Balanced Out

Anyone interested in the direction of business in 2012 should spend some time walking the aisles of Home Depot’s financial reports.

That’s not because Home Depot will tell you very much about the eurozone debt crisis, China’s rising labor costs or even terribly much about the way the U.S. economy will perform in the coming year.

But the financial performance of the company, a foundation of the American retail world, provides a window on how disciplined companies are responding to the uncertainties that confronted business in the second half of 2011 and are sending many operators into paroxysms of insecurity heading into 2012.

Amid what a couple of our essayists said was a roller-coaster year in 2011, Home Depot reported a 13 percent increase in its profit in the nine months ending Oct. 30, putting $3.1 billion on the bottom line. The company did that in part by holding less inventory on its balance sheet at the end of October than it had at the same time the previous year.

“Well, we are thrilled with our inventory performance,” Chief Financial Officer Carol Tome said.

For Home Depot, financial performance is all about achieving equilibrium in the market; finding the balance, in other words, between how the market is behaving and how Home Depot responds to the consumer demands and the competition that make up the company’s market.

Or, as Sandy Kennedy, president of the Retail Industry Leaders Association, writes on page 138 of this issue: “Supply chain optimization is the bread and butter of America’s most successful retailers. Their ability to move goods efficiently has changed the retail landscape.”

For transportation operators, the results in finding that balance in 2011 were very much a mixed bag.

For the trucking and railroad industries, last year provided an opportunity to show discipline on capacity and, as a result, pricing. The result was that for all the talk about economic uncertainty, earnings and even traffic in the U.S. shipping market remained relatively strong. With many trucking companies already talking about driver shortages, there’s no reason to expect operators in the U.S. won’t maintain their balanced performance.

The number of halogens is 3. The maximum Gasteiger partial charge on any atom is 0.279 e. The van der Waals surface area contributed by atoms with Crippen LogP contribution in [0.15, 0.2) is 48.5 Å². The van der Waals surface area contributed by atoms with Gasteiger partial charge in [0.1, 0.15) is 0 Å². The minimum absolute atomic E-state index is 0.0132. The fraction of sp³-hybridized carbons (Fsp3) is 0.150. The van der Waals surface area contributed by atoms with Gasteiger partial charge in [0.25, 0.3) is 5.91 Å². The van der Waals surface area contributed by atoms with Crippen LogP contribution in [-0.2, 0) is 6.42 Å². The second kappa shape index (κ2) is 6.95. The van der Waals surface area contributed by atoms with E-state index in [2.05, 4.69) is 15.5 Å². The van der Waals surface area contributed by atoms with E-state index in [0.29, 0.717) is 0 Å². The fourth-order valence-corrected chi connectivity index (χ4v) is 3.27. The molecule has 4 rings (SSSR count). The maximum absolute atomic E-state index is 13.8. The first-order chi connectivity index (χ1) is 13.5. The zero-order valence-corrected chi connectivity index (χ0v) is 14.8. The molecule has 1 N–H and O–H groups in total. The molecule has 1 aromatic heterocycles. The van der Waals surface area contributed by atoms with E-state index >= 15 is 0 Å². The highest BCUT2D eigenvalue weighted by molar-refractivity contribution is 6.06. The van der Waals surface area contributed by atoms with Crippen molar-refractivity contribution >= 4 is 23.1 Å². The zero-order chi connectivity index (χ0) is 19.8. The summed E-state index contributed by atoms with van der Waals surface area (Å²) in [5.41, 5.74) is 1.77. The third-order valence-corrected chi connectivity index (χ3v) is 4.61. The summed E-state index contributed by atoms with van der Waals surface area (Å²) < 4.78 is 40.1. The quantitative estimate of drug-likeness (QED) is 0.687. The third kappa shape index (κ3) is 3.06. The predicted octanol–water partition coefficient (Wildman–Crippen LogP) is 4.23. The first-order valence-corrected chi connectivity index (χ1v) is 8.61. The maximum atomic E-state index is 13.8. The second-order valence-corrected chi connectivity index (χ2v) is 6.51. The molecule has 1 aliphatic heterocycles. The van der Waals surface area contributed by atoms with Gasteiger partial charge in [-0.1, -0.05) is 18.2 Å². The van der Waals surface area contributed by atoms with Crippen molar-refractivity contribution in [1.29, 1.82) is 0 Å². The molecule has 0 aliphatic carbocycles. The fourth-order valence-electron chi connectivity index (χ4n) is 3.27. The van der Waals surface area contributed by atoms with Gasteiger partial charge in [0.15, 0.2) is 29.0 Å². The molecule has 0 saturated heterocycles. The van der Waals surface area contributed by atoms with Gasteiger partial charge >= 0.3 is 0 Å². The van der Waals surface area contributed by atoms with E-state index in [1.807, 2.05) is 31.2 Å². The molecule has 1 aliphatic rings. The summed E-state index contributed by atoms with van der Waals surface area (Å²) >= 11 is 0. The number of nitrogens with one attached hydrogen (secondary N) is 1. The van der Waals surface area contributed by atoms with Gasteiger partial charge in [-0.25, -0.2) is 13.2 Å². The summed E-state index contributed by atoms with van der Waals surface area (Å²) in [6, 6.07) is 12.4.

The real cloud is over international shipping, of course, where the delivery of larger vessels last year and in the next couple of years already is capsizing market pricing.

“The planned increase of vessel supply will remain a great burden to the market in 2012, with vast majority of capacity growth to come from upsizing of the operated vessel class,” Hanjin Shipping’s S.Y. Kim writes on page 100.

But 2012 already is looking like a transitional year. The sense we get from a couple of carrier comments is that the only thing worse than ordering the new, larger vessels would be not ordering them. The purchase costs simply are too low and the operating efficiencies too great to ignore.

It may take a couple of years before global trade catches up to the new container shipping capacity. But carriers and their customers are adjusting in the meantime. The growing use of multiyear contracts is one way both sides are trying to find equilibrium, and Hanjin’s Kim also sees more and deeper carrier alliances on the horizon.

“These relationships will take on a variety of forms that will move beyond the current carrier and alliance composition, shaking up the service offerings to the end-users in 2012,” Kim writes.

In choppy waters, in other words, there will be a premium on maintaining equilibrium, and the story of 2012 will be how transportation companies meet their long-term goals in a market where supply and demand seem so fundamentally out of balance.

Paul Page is executive director of The Journal of Commerce. He can be contacted at 202-355-1170, or at ppage@joc.com. Follow Paul Page on Twitter, www.twitter.com/paulpage.

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